Arizona state lawmakers compromise, pass bipartisan budget

Due to Arizona’s changing demographics, our state is becoming more and more purple, due to new residents coming from more liberal states, the growing diversity of non-white residents, and as our State gradually rejuvenates, older and more reliable conservatives are countered. by younger voters who tend to vote less often for Republicans.

In my youth, Arizona was a solid, dependable red state akin to Utah or a less wacky, weird Texas.

Arizona gave its eight electoral votes to Bill Clinton in 1996. But that was the last time a Republican presidential candidate won Arizona until Joe Biden won Arizona’s 11 electoral votes in 2020, although Hillary Clinton came close in 2016, losing Arizona by just 3.6%, better than Barack Obama, John Kerry and Al Gore, who lost Arizona by 6.3% to 10 %. Prior to 1996, Democrats tended to lose Arizona by 20-30%, mostly because they weren’t campaigning in our losing state.

Because of Arizona’s conservative leanings, Republican legislators in the House and Senate have rarely had to rely on Democrats to pass their budget. So while Democrat lawmakers in the Phoenix State Capitol may stymie voters as loyal opposition members, the Democratic Legislative Caucus really had to accept what Republicans were willing to throw their way and hope that next year will do better at the polls.

But the Republican hold on the legislature has slowly diminished over the years. Republicans having lost their supermajority for the first time in 2012, they now only hold a one-seat majority in the House and a one-seat majority in the Senate. During the last election cycle, a personal feud between Arizona Sens. Kelly Townsend [R-District 16] and Michelle Ugenti-Rita [R-District 26] both women ran off each other’s bills, so neither passed, failing by one vote each.

So if Republicans want something to pass, they have to demand the support of all of their lawmakers, without exception, because even if one of them fails, the vote ends in a tie – which is the legislative death because the framers of Arizona’s constitution wisely did not allow tie-breakers, thus forcing compromise.

Also in the last cycle, the Legislature passed a catch-all omnibus budget bill that the Arizona Supreme Court ruled unconstitutional because the non-budget portions of the bill did not break down all items by title as required by state law, violating the public’s ability to search for items.

The Arizona Supreme Court takes the accessibility of public records very seriously, which should be a warning to any local official trying to circumvent state law.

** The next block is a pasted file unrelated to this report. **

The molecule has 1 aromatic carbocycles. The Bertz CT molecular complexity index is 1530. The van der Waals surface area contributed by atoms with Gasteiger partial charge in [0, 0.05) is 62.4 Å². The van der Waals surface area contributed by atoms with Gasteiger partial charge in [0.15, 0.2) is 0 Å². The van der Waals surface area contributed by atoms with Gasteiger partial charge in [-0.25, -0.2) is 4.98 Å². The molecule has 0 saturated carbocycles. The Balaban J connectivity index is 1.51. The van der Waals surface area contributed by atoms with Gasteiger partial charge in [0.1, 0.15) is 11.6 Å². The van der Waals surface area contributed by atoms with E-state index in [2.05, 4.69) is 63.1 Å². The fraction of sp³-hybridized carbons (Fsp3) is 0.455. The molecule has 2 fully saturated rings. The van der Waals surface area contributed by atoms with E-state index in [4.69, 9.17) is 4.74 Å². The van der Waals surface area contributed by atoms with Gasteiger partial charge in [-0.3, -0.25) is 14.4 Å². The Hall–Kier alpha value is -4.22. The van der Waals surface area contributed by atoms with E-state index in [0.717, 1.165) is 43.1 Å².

The ruling rejected the budget, and lawmakers were not called back, in part because most Republican bills passed in omnibus form because of their tie to the budget would fail if passed point-by-point.

Republican lawmakers who had worked without any Democratic input effectively saw the vast majority of the session canceled by their own partisanship.

This year, Arizona state legislators did the unthinkable: they passed a bipartisan budget.

“I am grateful that such a large majority of House members, Republicans and Democrats alike, had enough wisdom and courage to work together to find answers to the major problems facing our state,” the president said. Arizona, Russell “Rusty” Bowers. [R-District 25] declared. “Achieving bipartisan agreement on meeting the needs of the people of Arizona should not be a rare or historic event, as it was. I hope it inspires and fosters a renewal of spirit cooperative upon which our great state was built.”

Across the aisle, House Minority Leader Reginald Bolding [D-District 27] says, “this is what a negotiated compromise budget looks like. It’s what our state — where voters are nearly evenly divided by affiliation — has long asked of us. Work together. There are things about this plan that we like, things that we don’t like. Things we like, things we hate. But weighed all together, the good of this budget — ultimately — outweighs the bad.

We commend our legislators who set aside their partisanship by passing a budget bill neither side liked, but both could live with. This is the goal of democratic governance: majority and minority factions compromise to pass a bill with overwhelming but never universal support. No one gets everything they want, but no one goes home empty handed and in the end, we voters benefit.

Christopher Fox Graham

Chief Editor